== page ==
Martin Pfeil had organised a weekend to Colong Caves. This limestone cave system lies deep in the wilderness of the Southern Blue Mountains. The main cave at Colong has been reported as the longest and most complex single cave within NSW and the third longest in Australia (This was written in 1984). More recent exploration and surveying by Alan Pryke of Sydney University Speleos has shown the cave is much more extensive than previously thought.
To visit the caves you need a permit from the NPWS, and the unfortunate recent action of a rogue caver has made getting these permits much harder. Thanks to Martin for his persistence in this matter.
I had previously visited Colong Caves a number of times over the years. These began with some trips (see here and here) with Springwood Bushwalking Club back in the 1970’s and in more recent years trips with Alan Pryke and one in 2007 organised by Martin. On that trip I shot a video which can be viewed here (part 1 and part 2)
On the latest trip were Martin, Scott, Max, Su Li, Brent, Stu, Enmoore and myself. We drove out past Oberon and Black Springs on the Friday night to stay in the old house near Ruby Creek, now owned by the NPWS. Then up early the enxt morning for the drive to Batsh Camp where we parked and set off for the short walk to the caves. This takes about 90 minutes, and takes you down the steep Acetylene Spur to Lannigans Creek and then you head a short way up Caves Creek to the small campsite below the Arch Cave at Colong.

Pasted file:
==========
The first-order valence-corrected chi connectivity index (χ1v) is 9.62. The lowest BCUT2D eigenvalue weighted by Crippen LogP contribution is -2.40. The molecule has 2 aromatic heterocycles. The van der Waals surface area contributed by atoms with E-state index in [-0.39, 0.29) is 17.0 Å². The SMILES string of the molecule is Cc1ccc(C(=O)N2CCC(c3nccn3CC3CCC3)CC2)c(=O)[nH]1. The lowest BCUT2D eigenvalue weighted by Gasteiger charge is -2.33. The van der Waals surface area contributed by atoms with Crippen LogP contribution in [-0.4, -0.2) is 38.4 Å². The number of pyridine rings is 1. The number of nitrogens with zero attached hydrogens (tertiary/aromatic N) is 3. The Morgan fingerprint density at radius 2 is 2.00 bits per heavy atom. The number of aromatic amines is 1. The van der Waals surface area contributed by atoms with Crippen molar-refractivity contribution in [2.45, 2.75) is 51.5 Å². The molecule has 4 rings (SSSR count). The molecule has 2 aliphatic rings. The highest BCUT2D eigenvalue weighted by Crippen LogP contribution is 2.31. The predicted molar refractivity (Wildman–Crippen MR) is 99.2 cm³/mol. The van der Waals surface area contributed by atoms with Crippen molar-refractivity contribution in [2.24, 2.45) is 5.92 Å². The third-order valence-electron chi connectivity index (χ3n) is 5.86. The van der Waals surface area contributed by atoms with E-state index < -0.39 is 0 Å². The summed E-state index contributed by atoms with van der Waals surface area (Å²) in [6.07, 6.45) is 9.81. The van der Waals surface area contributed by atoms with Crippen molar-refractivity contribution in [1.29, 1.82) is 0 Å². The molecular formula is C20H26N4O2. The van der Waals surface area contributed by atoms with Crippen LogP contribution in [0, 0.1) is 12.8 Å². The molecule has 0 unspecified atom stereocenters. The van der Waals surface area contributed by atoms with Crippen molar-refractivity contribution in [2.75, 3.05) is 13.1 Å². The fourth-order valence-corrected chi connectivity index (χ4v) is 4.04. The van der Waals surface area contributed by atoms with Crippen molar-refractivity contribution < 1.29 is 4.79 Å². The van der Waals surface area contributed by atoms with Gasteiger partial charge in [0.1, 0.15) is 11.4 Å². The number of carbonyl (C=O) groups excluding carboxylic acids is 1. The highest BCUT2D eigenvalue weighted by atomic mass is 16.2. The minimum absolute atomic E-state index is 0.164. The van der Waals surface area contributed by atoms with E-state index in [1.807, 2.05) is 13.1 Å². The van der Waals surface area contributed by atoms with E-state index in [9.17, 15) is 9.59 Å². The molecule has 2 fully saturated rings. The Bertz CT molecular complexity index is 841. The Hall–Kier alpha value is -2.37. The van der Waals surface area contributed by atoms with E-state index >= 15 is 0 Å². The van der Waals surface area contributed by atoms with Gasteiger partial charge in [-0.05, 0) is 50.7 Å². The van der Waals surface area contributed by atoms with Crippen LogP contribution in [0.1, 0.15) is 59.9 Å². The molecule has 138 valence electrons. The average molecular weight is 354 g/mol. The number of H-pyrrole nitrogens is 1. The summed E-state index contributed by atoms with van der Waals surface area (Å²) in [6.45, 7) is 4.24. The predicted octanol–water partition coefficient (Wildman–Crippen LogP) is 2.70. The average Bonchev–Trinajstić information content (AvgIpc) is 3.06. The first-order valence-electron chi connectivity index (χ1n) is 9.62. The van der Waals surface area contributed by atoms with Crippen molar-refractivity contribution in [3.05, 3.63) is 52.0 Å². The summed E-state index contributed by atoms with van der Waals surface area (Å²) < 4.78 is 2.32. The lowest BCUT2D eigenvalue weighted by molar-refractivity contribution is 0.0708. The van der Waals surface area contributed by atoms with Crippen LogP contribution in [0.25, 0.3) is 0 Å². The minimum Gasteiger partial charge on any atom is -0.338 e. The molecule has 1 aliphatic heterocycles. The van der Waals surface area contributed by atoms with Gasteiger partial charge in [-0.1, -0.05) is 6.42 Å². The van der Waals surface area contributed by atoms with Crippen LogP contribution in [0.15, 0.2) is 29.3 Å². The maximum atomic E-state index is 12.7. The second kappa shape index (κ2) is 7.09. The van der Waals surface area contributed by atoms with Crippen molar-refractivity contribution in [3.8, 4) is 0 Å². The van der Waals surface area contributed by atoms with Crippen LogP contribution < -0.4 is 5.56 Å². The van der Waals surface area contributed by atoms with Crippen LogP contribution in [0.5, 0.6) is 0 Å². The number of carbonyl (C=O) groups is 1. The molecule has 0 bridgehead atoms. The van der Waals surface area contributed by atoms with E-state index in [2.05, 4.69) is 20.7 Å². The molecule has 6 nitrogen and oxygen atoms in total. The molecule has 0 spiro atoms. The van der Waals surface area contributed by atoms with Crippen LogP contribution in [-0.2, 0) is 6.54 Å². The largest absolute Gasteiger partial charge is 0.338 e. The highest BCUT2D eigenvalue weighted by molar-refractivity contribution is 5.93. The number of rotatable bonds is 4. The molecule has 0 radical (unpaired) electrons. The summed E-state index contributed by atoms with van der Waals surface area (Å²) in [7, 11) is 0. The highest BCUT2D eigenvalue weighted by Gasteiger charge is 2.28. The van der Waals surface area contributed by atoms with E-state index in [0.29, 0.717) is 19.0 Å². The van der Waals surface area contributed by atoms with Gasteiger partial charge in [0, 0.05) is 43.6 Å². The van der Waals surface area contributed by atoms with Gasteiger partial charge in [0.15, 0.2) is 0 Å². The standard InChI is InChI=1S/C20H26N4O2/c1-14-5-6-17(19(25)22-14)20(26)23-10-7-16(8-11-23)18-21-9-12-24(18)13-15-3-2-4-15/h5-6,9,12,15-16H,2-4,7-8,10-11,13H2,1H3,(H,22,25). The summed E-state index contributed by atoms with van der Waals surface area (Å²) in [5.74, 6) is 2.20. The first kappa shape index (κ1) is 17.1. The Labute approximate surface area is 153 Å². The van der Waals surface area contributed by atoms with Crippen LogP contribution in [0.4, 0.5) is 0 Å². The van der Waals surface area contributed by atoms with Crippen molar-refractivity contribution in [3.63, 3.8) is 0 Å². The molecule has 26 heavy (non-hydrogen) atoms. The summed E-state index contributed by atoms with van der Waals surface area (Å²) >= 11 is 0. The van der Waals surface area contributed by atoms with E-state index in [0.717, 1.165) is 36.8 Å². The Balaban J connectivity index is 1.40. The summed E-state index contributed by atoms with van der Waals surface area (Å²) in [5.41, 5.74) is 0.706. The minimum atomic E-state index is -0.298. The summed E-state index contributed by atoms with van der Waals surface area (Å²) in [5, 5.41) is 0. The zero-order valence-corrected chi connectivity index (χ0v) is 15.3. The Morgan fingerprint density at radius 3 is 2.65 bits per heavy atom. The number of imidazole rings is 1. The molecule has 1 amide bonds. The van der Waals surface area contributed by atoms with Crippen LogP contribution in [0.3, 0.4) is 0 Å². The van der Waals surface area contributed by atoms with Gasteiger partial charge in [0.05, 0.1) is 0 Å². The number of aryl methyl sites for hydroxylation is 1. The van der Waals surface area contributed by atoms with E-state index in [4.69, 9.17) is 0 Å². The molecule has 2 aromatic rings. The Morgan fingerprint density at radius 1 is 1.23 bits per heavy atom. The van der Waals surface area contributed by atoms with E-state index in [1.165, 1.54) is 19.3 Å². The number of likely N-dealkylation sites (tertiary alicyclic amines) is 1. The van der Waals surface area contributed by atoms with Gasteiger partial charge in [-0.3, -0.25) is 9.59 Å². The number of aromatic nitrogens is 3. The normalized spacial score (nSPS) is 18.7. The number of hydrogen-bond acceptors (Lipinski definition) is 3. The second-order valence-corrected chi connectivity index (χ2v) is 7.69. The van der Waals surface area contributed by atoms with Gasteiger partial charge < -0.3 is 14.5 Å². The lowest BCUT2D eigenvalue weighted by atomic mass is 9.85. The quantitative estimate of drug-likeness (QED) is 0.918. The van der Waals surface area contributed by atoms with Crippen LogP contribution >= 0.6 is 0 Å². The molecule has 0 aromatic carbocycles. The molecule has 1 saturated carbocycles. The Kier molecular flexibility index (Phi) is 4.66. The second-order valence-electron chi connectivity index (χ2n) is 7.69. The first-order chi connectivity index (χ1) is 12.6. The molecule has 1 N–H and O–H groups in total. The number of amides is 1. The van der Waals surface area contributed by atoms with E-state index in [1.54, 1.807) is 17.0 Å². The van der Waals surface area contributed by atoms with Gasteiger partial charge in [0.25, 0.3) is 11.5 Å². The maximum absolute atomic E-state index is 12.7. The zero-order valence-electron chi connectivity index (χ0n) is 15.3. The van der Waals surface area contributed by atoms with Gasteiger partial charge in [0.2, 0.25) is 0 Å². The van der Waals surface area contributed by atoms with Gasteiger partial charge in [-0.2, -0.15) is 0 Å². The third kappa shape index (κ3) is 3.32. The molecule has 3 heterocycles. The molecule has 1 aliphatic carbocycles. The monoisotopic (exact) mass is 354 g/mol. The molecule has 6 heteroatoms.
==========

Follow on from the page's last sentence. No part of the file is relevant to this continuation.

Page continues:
After setting up camp and an early lunch, we headed underground via the lower entrance. This takes you into the Piano Cave. The notes of the piano are some long giant shawls that can be hit lightly to produce musical notes. Then we entered the Onslow Cave and passed through a few narrow squeezes to enter the large Kings Cross Chamber. We next set off along the High Passage, but found a lot of fresh fungi growing on the guano, so headed back to the Cross and along the larger Terraces Cave to reach the Amber Cave and the route to Woofs Cavern. Up to this point the going is pretty easy.
On recent trips to Woofs Cavern, I had been in parties that had gone to Woofs via a lower route, that starts near the Pulsating River, crosses the Leap of Faith and then involves negotiating a sump. On those trips the sump was dry. We thought this time, that the sump would most likely be under water. So this visit we went via the “tourist route” to Woofs Cavern. This way is relatively easy to find but is still quite complex. It starts with an uphill crawl up a narrow passage, then you crawl over an old gate and through some tricky clefts and more narrow passageway. Slow going. But rewarding. The formation improves dramatically as you proceed.
We soon arrived in the large chamber of Woofs Cavern. There was a lot to see and it is worth looking in all the nooks and crannies of this part of the cave. This was a good place for some photographs.
Then, we followed the path back, or approximately did – it is inevitable to blunder up some wrong passage once or twice and then have to backtrack.
Back at Kings Cross, we returned to the surface via the large King Solomons Cave. This took us out the top entrance, and we then had a short walk down the bluffs to the campsite.
We had a pleasant evening around the campfire.
Next morning, most of the party decided to walk out early and then visit Yerranderie, the nearby old mining ghost town. Martin and myself were keen for some more caving. I also had a bit more cave photography in mind.
So, the two of us headed back underground for about 3 hours. We had a good time checking out a few more places.
Then we packed up and headed back out up Acetylene Spur for Batsh Camp – arriving there for lunch and soon after meeting up with Scott and Max on their return from Yerranderie.
It had been a very good weekend at the Caves. More photographs can be found here.